Free-flying satellites powered by the Sun soar through space.
Two trials of spacecraft have successfully unfurled their solar sails, and demonstrated that radiation from sunlight can power them through interplanetary space.
Shortly after, on January 26, engineers at the Japan Aerospace Exploration Agency (JAXA) announced the extension of their solar-sail mission IKAROS. Launched in May 2010, IKAROS flew past Venus in December last year, and the mission will continue until March 2012.
“Both of these are very good technological advances and help give confidence to solar sailing,” says Louis Friedman, executive director of the Planetary Society, a non-profit organization for space-based research based in Pasadena, Calif., that is hoping to launch its own solar sail by the end of the year.
Solar sails are driven forwards when photons from the sun strike their large, thin sheets, imparting a small force. Unlike other propulsion methods, which require a spacecraft to carry fuel, the power source of a solar sail is essentially unlimited. Because they experience no friction in space, solar sails build up a great deal of thrust, and researchers hope that they could eventually be used to reach other planets or even other stars.
In contrast to IKAROS, NanoSail-D was designed to travel closer to home. Launched into low-Earth orbit, it will experience drag on the sail as it skims the planet’s upper atmosphere. Within a few months, the spacecraft should slow sufficiently to re-enter and burn up. The technology could one day be attached to decommissioned satellites to slow them down and assist in de-orbiting, says Dean Alhorn, an engineer at NASA’s Marshal Spaceflight Center in Huntsville, Ala., and principal investigator of the NanoSail-D mission.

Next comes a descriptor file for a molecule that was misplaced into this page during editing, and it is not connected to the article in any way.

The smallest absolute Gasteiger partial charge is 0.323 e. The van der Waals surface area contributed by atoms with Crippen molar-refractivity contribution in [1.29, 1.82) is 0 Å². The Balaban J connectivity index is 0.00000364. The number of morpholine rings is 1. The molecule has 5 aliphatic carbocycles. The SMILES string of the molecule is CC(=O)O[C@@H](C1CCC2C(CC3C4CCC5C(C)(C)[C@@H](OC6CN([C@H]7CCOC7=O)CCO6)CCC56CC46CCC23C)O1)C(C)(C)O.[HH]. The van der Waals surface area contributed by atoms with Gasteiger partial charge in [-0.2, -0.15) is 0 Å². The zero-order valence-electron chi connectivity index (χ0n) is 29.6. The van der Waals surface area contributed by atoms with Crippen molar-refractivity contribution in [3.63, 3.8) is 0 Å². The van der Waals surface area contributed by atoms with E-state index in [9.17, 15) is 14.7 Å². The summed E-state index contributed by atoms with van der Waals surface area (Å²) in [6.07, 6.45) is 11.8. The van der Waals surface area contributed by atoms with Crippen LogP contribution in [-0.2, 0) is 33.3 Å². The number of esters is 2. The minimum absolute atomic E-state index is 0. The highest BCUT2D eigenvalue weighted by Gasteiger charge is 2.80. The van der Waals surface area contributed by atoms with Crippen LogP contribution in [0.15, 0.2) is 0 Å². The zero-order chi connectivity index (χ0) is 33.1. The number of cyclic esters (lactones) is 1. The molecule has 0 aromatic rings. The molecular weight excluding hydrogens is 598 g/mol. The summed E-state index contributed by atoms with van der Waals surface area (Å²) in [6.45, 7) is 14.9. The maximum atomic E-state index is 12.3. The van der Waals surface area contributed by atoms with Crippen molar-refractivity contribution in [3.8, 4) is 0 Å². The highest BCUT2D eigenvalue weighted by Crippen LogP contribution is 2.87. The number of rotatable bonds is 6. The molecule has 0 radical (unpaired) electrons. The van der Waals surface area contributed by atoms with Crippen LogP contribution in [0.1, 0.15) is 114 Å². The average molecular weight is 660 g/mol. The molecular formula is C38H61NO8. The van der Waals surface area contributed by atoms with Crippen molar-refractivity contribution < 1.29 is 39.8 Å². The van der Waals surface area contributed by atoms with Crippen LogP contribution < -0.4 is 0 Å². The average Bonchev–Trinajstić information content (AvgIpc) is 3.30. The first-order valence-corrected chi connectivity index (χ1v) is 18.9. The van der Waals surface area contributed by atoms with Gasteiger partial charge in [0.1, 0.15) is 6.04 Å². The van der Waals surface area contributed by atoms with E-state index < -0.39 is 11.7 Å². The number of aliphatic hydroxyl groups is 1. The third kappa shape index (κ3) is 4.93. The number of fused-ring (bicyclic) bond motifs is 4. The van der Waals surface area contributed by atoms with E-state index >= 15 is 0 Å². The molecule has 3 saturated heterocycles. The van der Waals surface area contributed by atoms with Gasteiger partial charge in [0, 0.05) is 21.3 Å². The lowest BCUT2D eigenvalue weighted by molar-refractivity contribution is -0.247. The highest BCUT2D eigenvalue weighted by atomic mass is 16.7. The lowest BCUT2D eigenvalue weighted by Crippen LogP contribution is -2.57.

With a sail area that extends to 200 square meters, IKAROS has made it to Venus, traveling closer to the sun in a way similar to that which allows a sailing ship to tack into the wind on Earth. Although an important milestone, the mission did not get to Venus under the power of a solar sail alone; it was launched in a trajectory that would have reached the planet with or without a solar sail, says John West, an engineer at NASA’s Jet Propulsion Laboratory in Pasadena who has worked on solar-sail technology. It did, however, show that it received some acceleration from solar photons.
The missions have shown that the solar-sail technology works and provided engineers with a great deal of data, says Alhorn. “I think we understand solar sails and how they operate much better now.”
Both space agencies are now considering the next steps for the technology. Alhorn is designing Feathersail, which would have a total sail area of 162 square meters and fly beyond low-Earth orbit. After IKAROS, JAXA plans to build a 50-meter-diameter sail that would launch in the late 2010s and cruise to Jupiter and the Trojan asteroids.